The second half of the concert featured a joint video project namely “Russia: Masks and Faces,” which was obviously the title of the concert this night. For the visual part, one would consider these as animations rather than video. The images, which drew inspirations from Mussorgsky’s Pictures at an Exhibition, were paintings by Maxim Kantor. Merely was there zooming in and out of the images, there was no significant movements to make it a “video.” The paintings were of expressionist’s traits, featuring cold colours like brown and blue, using strong and bold brushstrokes. The paintings focused on the repressed sufferings of human beings.
Return back to the musical aspect, three pieces were performed: Igor Loboda’s Requiem for Ukraine for violin solo, Mussorgsky’s Pictures at an Exhibition (arr. for string orchestra by Jacques Cohen), and Valentin Silvestrov’s Serenade for violin solo.
The opening piece, “Requiem for Ukraine,”in this animation was composed by Georgian composer Igor Loboda. Kremer presented this assertive miniature with a hint of anger and melancholy. It was a firm response to the Ukrainian people’s sufferings.
Kremerata Baltica took up their turn after Kremer’s solo. The string orchestra performed without a conductor, nor was there any cue for most of the entries. A conductor would be proved unnecessary for this charming orchestra, as they could initiated tempo changes and entries points in a highly precise manner. The controls in dynamics and articulations were nicely managed. Their incredible rapport had perfectly executed Pictures at an Exhibition. This impressive performance was highlighted at several points in the piece.
The harmonic passage in “Gnomus” was done with great stability. The resultant thrilling sonority was highly effective. The muted first violin solo, played in a slightly sul ponticello way, opened “The Old Castle.” The muffled violin shared a close resemblance to the timbre of a tenor saxophone. Although it hinted influence from Ravel’s originality, it had not failed to impress the audience with its ingenious attempt. “Bydlo” opened with viola solo and lower strings, and was later joined by other mid-register instruments. The timbre suited very much to this section of music. Strings in the chorale passages in “The Great Gate of Kiev” well-adapted non-vibrato technique, perfectly matched the solemn and tranquil material. The sonority of this whole section was unexpectedly grand and gorgeous. The medium size string orchestra achieved a full sonority without the help of brasses and winds.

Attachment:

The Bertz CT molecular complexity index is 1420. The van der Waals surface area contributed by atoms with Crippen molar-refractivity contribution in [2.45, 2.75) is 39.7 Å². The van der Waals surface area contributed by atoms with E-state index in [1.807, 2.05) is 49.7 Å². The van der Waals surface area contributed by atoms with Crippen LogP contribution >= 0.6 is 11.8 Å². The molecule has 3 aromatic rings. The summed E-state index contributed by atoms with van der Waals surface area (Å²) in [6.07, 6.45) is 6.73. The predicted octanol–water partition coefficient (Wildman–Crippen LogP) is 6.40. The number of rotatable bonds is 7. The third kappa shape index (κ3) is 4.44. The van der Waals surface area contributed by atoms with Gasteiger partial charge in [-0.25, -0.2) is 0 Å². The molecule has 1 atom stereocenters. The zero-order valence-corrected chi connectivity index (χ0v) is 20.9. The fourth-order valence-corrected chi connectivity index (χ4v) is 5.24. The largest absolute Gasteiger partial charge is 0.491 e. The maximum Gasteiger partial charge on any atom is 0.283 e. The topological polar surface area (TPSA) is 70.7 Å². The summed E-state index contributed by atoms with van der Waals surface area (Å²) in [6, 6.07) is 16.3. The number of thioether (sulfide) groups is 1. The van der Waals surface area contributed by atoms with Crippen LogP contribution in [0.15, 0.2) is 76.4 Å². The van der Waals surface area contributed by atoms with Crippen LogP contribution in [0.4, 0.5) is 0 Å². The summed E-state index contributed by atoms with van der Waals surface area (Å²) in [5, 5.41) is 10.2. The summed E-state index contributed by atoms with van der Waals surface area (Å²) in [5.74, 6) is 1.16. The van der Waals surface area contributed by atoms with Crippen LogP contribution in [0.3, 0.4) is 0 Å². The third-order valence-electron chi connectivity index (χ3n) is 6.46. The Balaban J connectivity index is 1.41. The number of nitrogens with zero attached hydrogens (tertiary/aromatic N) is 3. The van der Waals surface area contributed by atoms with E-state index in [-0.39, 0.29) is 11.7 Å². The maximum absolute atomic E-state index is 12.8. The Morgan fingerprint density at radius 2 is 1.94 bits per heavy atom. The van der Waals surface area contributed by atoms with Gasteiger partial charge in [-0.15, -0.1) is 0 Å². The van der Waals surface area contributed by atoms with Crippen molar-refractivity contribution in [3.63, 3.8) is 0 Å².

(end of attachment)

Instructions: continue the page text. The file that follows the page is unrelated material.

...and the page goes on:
The percussionists had their great role in the Pictures. They had enhanced the performance to a great extent. The use of percussions displayed innovations and wisdoms in the choices of instruments. The use of woodblocks in “Limoges – the Market Place” gave a lively gesture to the music. The agitated “Baba Yaga” was garnished with a flex-a-tone, an unlikely candidate to be heard in pieces from Romantic period, and the result was powerful. Just one minor thing about the instrument itself, the bass drum that prevailed in “Bydlo”, was a bit dull. It lacked resonance, hence the low pulsating beats were not effectively sounded. Despite of that, the percussionists had dedicated their full efforts on shaping the overall sonority with passion.
As a whole, Cohen’s orchestration was very idiomatic, original, and clever. Yet Ravel’s spell has never stopped to influence whoever attempts to orchestrate (or “re-orchestrate”) the Pictures.
The last piece “Serenade,” written in the neo-Baroque style by V. Silvestrov, ended the second half of programmes. The muted violin presented this peaceful music as a dedication to the refugees worldwide. The concert concluded with Astor Piazzolla’s Oblivion as an encore piece. This cozy composition offered an intimate final touch to finish off the night.
Gidon Kremer and Kremerata Baltica have never ceased to impress the audience with their eagerness to explore a diversity of repertoire. The choice of works is always all-rounded. This Baltic combination is definitely a must-have in any significant music festival worldwide.